I believe today that I was one of the fortunate ones who was able to work my way through all my issues and get to the place I am now. I know there's nothing I can do about the past, other than accept it and all the ugliness that went with it. And it's the same with the future: whatever comes I must accept it if I want lasting happiness.

And that's what I do today.

Click here to email John

Saturday, April 11, 2020

Leaving the Past

The addicts we deal with come from many backgrounds and cultures.  But it seems the majority of them have things in common:  they were either raised by very permissive parents who gave them whatever they wanted - or else they were raised by parents who neglected and abused them physically, emotionally, or both.

Perhaps the largest group consists of those raised by permissive parents who gave them pretty much whatever they wanted.  They didn't discourage them from drinking, using drugs, or have sex when they were teenagers.  They acted like it was a "phase" they were going through.

They might have paid lip service to the idea they should use birth control and not drive while under the influence.  But otherwise they had the attitude that as long as the child did fairly well in school and stayed out of trouble with the law there was no real harm.

And the other group, those who were neglected and abused - spent more time with friends who had similar home lives. Often, the clients in this group were raised by parents who themselves used drugs and got crossed up with the law.  They were primarily concerned about their own addictions and didn't have time for their children.

One of our functions here is to teach clients to live so-called "normal" lives.  To teach them to be responsible for themselves.  We often agree with those who blame their parents for their addictions and social problems.  But we also teach them that no amount of blame or finger-pointing is going to help them live a better life.

While it's one thing to vent about those who didn't point us in the right direction, it's a waste of time in terms of improving our futures.  Regardless of our upbringing, we must move past yesterday if we want a fulfilling life.  Often a client's anger toward the parent is so embedded that it may take them time to come to terms with their past and start living for their own self-interest.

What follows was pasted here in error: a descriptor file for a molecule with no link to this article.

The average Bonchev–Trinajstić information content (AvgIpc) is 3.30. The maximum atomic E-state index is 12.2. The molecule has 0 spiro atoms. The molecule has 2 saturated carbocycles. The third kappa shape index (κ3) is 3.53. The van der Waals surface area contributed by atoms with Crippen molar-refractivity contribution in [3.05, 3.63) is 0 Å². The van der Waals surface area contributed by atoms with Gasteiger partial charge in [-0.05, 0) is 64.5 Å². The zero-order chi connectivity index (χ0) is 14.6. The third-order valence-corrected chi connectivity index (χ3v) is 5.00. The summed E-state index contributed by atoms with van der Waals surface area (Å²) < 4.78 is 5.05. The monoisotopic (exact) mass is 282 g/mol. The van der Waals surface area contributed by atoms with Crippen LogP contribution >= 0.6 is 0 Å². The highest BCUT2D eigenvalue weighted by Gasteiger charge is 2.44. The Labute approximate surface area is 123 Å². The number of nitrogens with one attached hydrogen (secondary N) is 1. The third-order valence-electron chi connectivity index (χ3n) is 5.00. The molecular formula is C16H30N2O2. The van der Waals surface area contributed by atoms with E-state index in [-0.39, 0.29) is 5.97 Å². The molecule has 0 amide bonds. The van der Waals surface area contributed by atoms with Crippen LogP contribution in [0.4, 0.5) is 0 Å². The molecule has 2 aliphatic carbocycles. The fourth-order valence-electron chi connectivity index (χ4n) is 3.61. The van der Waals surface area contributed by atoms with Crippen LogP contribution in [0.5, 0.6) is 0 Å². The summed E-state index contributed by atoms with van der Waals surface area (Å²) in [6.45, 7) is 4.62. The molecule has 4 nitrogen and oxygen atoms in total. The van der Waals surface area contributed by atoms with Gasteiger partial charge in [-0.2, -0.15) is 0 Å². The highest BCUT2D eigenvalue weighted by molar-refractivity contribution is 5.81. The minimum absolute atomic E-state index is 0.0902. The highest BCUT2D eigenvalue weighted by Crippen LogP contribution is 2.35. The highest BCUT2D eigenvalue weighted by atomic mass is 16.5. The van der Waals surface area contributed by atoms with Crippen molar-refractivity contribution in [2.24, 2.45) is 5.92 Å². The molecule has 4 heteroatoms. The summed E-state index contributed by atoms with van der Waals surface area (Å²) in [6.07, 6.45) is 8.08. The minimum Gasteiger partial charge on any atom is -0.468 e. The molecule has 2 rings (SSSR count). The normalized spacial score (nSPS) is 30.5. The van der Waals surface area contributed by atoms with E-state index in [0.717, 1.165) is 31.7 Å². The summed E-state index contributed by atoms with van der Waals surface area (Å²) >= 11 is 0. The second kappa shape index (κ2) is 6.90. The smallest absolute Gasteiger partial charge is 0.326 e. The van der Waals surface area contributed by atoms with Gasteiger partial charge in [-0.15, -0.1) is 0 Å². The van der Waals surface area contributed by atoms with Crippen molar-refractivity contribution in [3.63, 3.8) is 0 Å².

But the bulk of them graduate from our program with the perspective that they're responsible for their own recovery and that blaming others only impedes their growth.


Tuesday, April 7, 2020

Business as Usual

Even though this pandemic is ripping through the country and impacting a lot of businesses, TLC is functioning pretty much as normal.

Our count is still above 800.  The treatment program is able to operate as usual, utilizing the services of a program called Zoom which allows us to do both group and individual counseling remotely via computer.  Therapists and some office personnel have been able to work from home.

While a few clients who work outside the program have lost their jobs, others have been able to find employment because some companies lost employees that elected to stay home and self-quarantine.

Most clients have been helpful and cooperative and we've had a lot less drama than normal.  I think the gravity of the Covid-19 epidemic has perhaps made people a little more serious-minded.

One important part of the program that we all miss is that clients aren't allowed to attend outside 12-step meetings or attend church.  An important part of the program, especially during the first 90 days is meeting attendance.  It gives clients a chance to hear others' success stories and also to meet with their sponsors.

But, considering the gravity of this situation, these are small inconveniences when one considers the potential consequences of contracting this illness - which none our clients have.

Click here to email John

Saturday, April 4, 2020

New Challenges

Here's a pandemic update.

With over 800 clients it would seem we'd have a case or two of Covid-19.  After all, addicts and alcoholics don't always follow the best health practices.  But so far, we've had less than six people who were suspected of contracting it.  And all of them are medically cleared as of this writing.

As far as we can tell, our clients are taking this pandemic seriously.  They keep their distance from one another. Group meetings of all kinds have been suspended until further notice.  None are allowed to attend outside 12-step or other group functions.

Our treatment programs are avoiding possible transmission of the virus by using software from Zoom, which allows clients to enjoy the benefits of group and one-to-one therapy meetings without leaving their houses.

Clients wash their hands frequently and cleaning crews are constantly scrubbing the houses.

Most of the clients employed by outside companies are retaining their jobs.  And several companies have asked us to supply more employees - particularly retail outlets that are having difficulty keeping their shelves stocked

While none of us know how long this virus will be around, we're doing everything we can to keep it from spreading further or growing in intensity.

Many of us are finding this a good time to practice the principles of recovery and to be patient and tolerant of others.

Click here to email John